The large white doors at the end of the hall creaked open and a young man stepped inside, flanked by the temple's ceremonial guards. The guards gave the man no time to gawk at the gilded ceiling or spectacular paintings, nudging him along with polite but insistent pushes with their mailed hands. In comparison to the soft sounds made by the man’s tattered leather sandals, the guard's armored footsteps echoed loudly on the marble floor as they approached Dario. As they reached Dario's podium, all three men knelt, the guards' white cloaks sweeping around their feet. "Questioner, we present Seeker Timaeus."

"Thank you. Seeker Timaeus, do you have your Question?" said Dario, looking down upon the still kneeling man.

"I do, Questioner," said Timaeus as he stood up.

"Present your token and your Question," said Dario. At Dario's nod, Timaeus took a step forward and held up a silver coin before dropping it into the golden chalice at Dario's feet.

"Questioner, my wife and son were taken by slavers not a week ago. My Question is the name of the man who leads them, so that I may track down the slavers and rescue my family, as well as any others they have taken."

"Denied," said Dario, who had already stood up and grabbed his cane to turn around.

"But, Questioner!" said Timaeus, his expression shocked and uncomprehending.

One of the guards clapped a hand to Timaeus' shoulder. "Your Question is denied, Seeker."

"drat you! You can save my family but instead you condemn them to a life of slavery! Who are you to decide their fate?" Timaeus was yelling, red faced and fists clenched, as the guards dragged him away.

Dario stood atop the podium, leaning on his cane, watching silently as they finished pulling the man out of the hall, enduring the man’s shouted curses and accusations. Only once the doors slammed shut did he let out a sigh and sagged on his cane.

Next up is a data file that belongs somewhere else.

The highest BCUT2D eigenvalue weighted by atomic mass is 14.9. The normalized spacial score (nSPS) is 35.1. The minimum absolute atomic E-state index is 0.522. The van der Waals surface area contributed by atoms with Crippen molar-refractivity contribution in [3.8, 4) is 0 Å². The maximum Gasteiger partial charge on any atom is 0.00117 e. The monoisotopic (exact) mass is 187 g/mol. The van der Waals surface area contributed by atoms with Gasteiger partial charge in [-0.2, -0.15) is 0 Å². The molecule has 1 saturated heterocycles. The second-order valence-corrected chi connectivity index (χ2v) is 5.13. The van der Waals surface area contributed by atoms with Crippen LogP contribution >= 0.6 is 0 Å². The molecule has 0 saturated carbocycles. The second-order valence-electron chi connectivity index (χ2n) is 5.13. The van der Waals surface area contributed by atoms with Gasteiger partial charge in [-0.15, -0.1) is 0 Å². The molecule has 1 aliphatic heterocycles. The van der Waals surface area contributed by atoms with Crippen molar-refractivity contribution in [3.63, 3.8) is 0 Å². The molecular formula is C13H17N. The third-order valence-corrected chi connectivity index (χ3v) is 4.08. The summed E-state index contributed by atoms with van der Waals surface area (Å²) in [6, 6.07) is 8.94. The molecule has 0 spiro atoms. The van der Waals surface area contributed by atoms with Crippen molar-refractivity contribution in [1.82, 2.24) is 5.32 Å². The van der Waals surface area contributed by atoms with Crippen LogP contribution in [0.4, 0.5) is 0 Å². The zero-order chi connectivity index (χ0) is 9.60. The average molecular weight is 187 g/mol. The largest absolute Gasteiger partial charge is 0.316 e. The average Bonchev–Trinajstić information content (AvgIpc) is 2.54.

"Are you okay, Questioner?" asked a guard, stepping forward from one of the marble columns behind Dario.

"Please, Nikolaos, no more of that today," said Dario.

"Of course, Dario," said Nikolaos.

"Walk with me," said Dario. "I'd like to visit her before dinner."

Nikolaos extended his arm and Dario grasped it, walking towards the golden door set further back in the hall. The cane tapped in counterpoint to Nikolaos' boots as they made their way through the marble columns.

"So many people and more come every day. I hate it," said Dario.

"From what I've heard from the Seekers, they imagine you have to answer a Question soon. You've never gone so long without answering one. It's been over a year now," said Nikolaos.

"415 days," said Dario, shaking his head. "Many are worthy Questions, and it pains me not to be able to answer them all, but this is the last Question. It’s my duty to ensure it's a worthy one."